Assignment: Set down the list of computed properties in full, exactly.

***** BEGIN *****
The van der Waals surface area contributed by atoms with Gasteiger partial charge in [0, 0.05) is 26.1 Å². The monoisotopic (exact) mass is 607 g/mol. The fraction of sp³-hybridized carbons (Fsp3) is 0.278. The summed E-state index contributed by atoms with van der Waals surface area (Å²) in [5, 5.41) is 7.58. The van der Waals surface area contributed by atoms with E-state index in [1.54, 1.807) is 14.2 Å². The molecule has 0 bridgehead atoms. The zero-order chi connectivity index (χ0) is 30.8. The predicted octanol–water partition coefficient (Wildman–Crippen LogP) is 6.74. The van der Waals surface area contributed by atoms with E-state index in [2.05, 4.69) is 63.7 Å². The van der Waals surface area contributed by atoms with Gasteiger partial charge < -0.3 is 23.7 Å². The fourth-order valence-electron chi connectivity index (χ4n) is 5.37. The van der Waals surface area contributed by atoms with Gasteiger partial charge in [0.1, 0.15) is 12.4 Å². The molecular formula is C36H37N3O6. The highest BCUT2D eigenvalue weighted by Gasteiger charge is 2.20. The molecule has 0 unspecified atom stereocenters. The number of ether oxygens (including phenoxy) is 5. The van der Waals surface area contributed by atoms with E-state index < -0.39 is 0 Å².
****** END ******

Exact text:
The van der Waals surface area contributed by atoms with Gasteiger partial charge in [0, 0.05) is 26.1 Å². The monoisotopic (exact) mass is 607 g/mol. The fraction of sp³-hybridized carbons (Fsp3) is 0.278. The summed E-state index contributed by atoms with van der Waals surface area (Å²) in [5, 5.41) is 7.58. The van der Waals surface area contributed by atoms with E-state index in [1.54, 1.807) is 14.2 Å². The molecule has 0 bridgehead atoms. The zero-order chi connectivity index (χ0) is 30.8. The predicted octanol–water partition coefficient (Wildman–Crippen LogP) is 6.74. The van der Waals surface area contributed by atoms with E-state index in [2.05, 4.69) is 63.7 Å². The van der Waals surface area contributed by atoms with Gasteiger partial charge < -0.3 is 23.7 Å². The fourth-order valence-electron chi connectivity index (χ4n) is 5.37. The van der Waals surface area contributed by atoms with Gasteiger partial charge in [0.1, 0.15) is 12.4 Å². The molecular formula is C36H37N3O6. The highest BCUT2D eigenvalue weighted by Gasteiger charge is 2.20. The molecule has 0 unspecified atom stereocenters. The number of ether oxygens (including phenoxy) is 5. The van der Waals surface area contributed by atoms with E-state index < -0.39 is 0 Å².